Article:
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Old 29-04-2013, 11:21
-Batman-
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everytime I switch my laptop on I get a message up saying you need to format the disk in drive f: before you can use it.
now this is just a plastic dummy sd card.

anyone got any ideas
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Old 29-04-2013, 11:24
DeelyBopper
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Ask Robin? Sorry couldn't resist.
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Old 29-04-2013, 12:35
chrisjr
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everytime I switch my laptop on I get a message up saying you need to format the disk in drive f: before you can use it.
now this is just a plastic dummy sd card.

anyone got any ideas
Take it out?

Not entirely sure why you would want a dummy card in the slot but it could just be triggering some detection device and making the laptop think there is a real card inserted.
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Old 29-04-2013, 12:53
alan1302
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Ask Robin? Sorry couldn't resist.
IMHO Alfred would be the one to ask.

I'd recommend taking it out though.
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Old 30-04-2013, 10:09
-Batman-
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cheers for the help would rather keep the dummy card in to keep dust out, for the amount of times I have used it have disabled it
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Old 30-04-2013, 10:31
chrisjr
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cheers for the help would rather keep the dummy card in to keep dust out, for the amount of times I have used it have disabled it
I would seriously doubt you would encounter enough dust in a normal domestic situation to cause any harm.

If you live next door to a concrete crushing plant then that would be a different matter.
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Old 30-04-2013, 11:11
fletchem
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Buy an SD card to fit the slot - they're not at all expensive and then use it either as a RAM booster, or as a back up.
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Old 30-04-2013, 16:03
Smiley433
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"A RAM booster"?

I don't think an SD card is going to be fast enough to warrant being used as a "RAM booster". And how would it be configured anyway?
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Old 30-04-2013, 16:28
Roland Mouse
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Take it out and stick a bit of gaffer tape over the slot!

Alternatively, find out where the card inserting switch is and file that bit off the dummy card so that is doesn't activate it.
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Old 30-04-2013, 20:12
alan1302
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"A RAM booster"?

I don't think an SD card is going to be fast enough to warrant being used as a "RAM booster". And how would it be configured anyway?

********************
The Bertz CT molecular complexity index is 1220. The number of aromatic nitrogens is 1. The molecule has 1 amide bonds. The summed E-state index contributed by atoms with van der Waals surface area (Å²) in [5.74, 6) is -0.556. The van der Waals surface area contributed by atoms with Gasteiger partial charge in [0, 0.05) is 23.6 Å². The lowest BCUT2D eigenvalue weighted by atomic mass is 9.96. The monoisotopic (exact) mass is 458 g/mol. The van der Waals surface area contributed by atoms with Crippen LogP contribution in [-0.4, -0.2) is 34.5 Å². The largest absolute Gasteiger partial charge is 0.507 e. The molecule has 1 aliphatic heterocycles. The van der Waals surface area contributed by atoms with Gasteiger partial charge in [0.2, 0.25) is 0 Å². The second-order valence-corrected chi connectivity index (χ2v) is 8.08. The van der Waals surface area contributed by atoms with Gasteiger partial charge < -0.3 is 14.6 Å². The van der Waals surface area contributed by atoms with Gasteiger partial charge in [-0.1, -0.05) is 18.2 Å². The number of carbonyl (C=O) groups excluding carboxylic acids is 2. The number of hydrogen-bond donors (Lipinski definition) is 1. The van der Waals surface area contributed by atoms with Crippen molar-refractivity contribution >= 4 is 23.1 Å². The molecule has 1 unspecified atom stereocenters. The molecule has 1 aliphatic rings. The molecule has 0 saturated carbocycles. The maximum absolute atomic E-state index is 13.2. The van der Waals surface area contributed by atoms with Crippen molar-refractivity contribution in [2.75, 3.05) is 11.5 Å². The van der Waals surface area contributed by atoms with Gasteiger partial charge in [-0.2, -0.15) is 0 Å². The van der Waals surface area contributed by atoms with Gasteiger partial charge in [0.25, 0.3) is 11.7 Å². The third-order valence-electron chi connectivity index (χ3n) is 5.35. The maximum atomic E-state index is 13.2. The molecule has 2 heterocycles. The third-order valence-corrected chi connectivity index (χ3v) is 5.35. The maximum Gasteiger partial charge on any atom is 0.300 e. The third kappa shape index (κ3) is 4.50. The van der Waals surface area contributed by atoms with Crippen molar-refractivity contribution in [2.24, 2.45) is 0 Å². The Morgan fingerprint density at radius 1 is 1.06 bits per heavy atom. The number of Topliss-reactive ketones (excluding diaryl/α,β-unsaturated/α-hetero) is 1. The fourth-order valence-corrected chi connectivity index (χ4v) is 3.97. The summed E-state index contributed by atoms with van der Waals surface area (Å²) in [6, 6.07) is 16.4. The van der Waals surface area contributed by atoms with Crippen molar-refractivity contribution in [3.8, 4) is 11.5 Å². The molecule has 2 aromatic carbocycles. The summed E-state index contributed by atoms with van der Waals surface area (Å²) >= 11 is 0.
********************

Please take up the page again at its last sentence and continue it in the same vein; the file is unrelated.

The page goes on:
Are USB sticks quicker than an SD card then?
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Old 30-04-2013, 22:14
Smiley433
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Not sure what you are asking. There was no mention of USB up until now.
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Old 30-04-2013, 22:16
alan1302
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Not sure what you are asking. There was no mention of USB up until now.
You said you can't use an SD card as a RAM booster but you are able to use USB sticks so was asking is a USB stick was quicker than an SD card.
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Old 30-04-2013, 23:29
Smiley433
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You said you can't use an SD card as a RAM booster but you are able to use USB sticks so was asking is a USB stick was quicker than an SD card.
I didn't mention USB devices in my post so don't know where you're picking that up from.

My interpretation of "RAM booster" was using the SD card to increase the amount of memory available for running applications which I don't think is practical as the access would be way too slow for the CPU. Perhaps that's not what the poster meant.

Using an SD card or USB flash drive to increase storage space, yes that's fine.

Happy for anyone else to correct me, but I guess USB and SD access speeds could be about the same give or take 10Mb/sec. Of course it may depend on how the SD card is connected - is it through a dedicated card slot, or through a USB connected card reader in which case they are more likely to be very similar.
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Old 01-05-2013, 07:56
fletchem
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When I stick an SD card in my laptop, one of the auto run options is to use it as a supplemental memory device under the guise of 'readyboost'. http://en.wikipedia.org/wiki/ReadyBoost
Perhaps RAM boost was the wrong phrase to use.
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Old 01-05-2013, 08:51
Smiley433
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Thanks for that link. As an XP user I wasn't aware of such functionality and thought these flash memory devices would be far too slow to offer a performance increase. But looks like I'm wrong.
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Old 01-05-2013, 09:00
roddydogs
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You shouldnt leave a SD card, dummy or not in a comp, could cause startup problems.
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